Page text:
Jennifer Kaupke EDA 534 March 3, 2010 Book Report: Teacher Leadership “The atmosphere in my school is so negative. I know in my heart that this is wrong. I feel pain and loneliness. I don’t want to give up. But I feel that I am being drowned by a huge wave.” Ann Lieberman and Lynne Miller used this quote and several others as anintroduction to their book Teacher Leadership. Teachers across the country are feelingextreme levels of burnout. This book describes ways that teacher leadership can providean environment of increased student achievement and a more collaborative atmospherefor teachers. The text refers to three main roles for teacher leadership: advocates for new formsof accountability and assessment, innovators in the reconstruction of norms ofachievement and expectations for students, and stewards for and invigorated profession(pg 12). Through each of these roles, teacher leaders have the ability to make majorchanges within a school. I believe that each of these different roles is extremelyimportant. I believe that the final role, which involves support for the profession andbuilding a collaborative environment, would have the greatest impact in the least amountof time. Teacher isolation has been the norm for many years and a shift to a morecollaborative environment where teaching can be critiqued and improved, with positivereinforcement, will have huge impact on the achievement of our students. Also, throughcontinued education of our teachers and a more professional atmosphere within ourschools, we would have greater respect and support from our communities.
“In 1995, Fullan wrote about the necessity of extending the notion of teacherleadership. He advocated moving away form a narrow view of a single individual tryingto make a dent in a bureaucratic system toward a more complex perspective that involvesmultiple levels of leadership, all engaged in reshaping the culture of the school. Workingtogether as a cohort rather than as individuals, teacher leaders can build a newcollaborative culture.” (pg 25) Bringing people together is the key to building asuccessful school. As a leader, I find the biggest challenge is creating more teacherleaders. The school where I work has many teachers who are not interested in beingleaders. The difficult part about building teacher leadership is that if you are able to buildit among multiple teachers but cannot build in with the majority of teachers, the burdenbecomes far to large for those few involved. It is also very difficult when working with asmall staff. For example, my staff consists of only nineteen teachers so the fact that wealready have about five teachers who have taken on leadership roles is quite good but theburden on those five can be overwhelming. This text spends several pages outlining the National Writing Project (pg 33) thatbrings teachers together to improve techniques for teaching writing while also developingleadership skills. Although this program sounds like a wonderful way to improveteaching techniques and develop leadership skills, I feel that those involved in theprogram are already natural leaders who just need to improve their skills. The teachers Iencounter who are working toward bettering themselves as educators are typically thosewho also take on leadership roles of some sort and they simply need to improve thoseleadership skills.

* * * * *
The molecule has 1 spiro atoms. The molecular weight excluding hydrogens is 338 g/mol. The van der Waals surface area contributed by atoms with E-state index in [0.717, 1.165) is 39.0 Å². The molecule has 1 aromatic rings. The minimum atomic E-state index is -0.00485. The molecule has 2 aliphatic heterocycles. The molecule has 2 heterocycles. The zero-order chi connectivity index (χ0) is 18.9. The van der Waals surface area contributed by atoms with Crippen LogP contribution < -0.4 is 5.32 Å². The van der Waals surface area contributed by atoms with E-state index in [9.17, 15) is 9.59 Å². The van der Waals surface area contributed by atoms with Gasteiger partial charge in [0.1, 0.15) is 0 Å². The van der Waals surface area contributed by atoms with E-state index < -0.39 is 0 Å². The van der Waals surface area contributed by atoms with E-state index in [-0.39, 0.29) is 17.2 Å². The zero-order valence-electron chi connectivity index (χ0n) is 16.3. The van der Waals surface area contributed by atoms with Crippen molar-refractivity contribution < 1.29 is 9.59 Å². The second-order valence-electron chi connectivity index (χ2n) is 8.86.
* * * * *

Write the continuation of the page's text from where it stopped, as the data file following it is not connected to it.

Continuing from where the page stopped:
The second program discussed is Leadership for Tomorrow’s Schools, whichsends representatives from a district through a two-year program for building leadership.The program includes the superintendent, school principals, as well as representatives forall grade levels and subject areas. The first year is centered on the question: How do weknow when effective teaching and learning occur? (pg 45) This central question, which isfocused on the learner and the effectiveness of our instruction, in my mind, is a greatfocus for any professional development. The second year of this program is centered onthe question: What kind of leadership is necessary to create and sustain anorganizational culture and enabling structures that promote learning? (pg 47) Thisquestion is also an excellent focus for professional development for teachers. Although,my worry is that those involved are already the leaders of the school; they are already theteachers who are taking on extra responsibility. This is an exercise of making thesecurrent leaders into better leaders who are more effective in their leadership. Althoughthe development of teacher leaders into better teacher leaders is important, my fear as afuture administrator is that continually relying on the same teachers to be the leadersinstead of building new leaders will cause burnout among current leaders. “When teachers lead, they help to create an environment for learning thatinfluences the entire school community… This is not to say that being a teacher leader iseasy.” Teacher leaders create a more optimistic environment where teachers can seechanges surfacing. Somehow, we must find a balance for teacher leaders so they canbring this optimism and change to our schools without causing burnout among theseleaders.
Although this book provided many excellent ideas for improving current teacherleaders, I would like to have seen more examples of strategies for how to motivateteachers to take on leadership roles who currently refuse to take on anything beyond theirclassroom. As future administrators, it is critical that we find solutions to end thenegative feelings that teachers are feeling and find ways to increase optimism so thatthere will be less burnout among our teachers.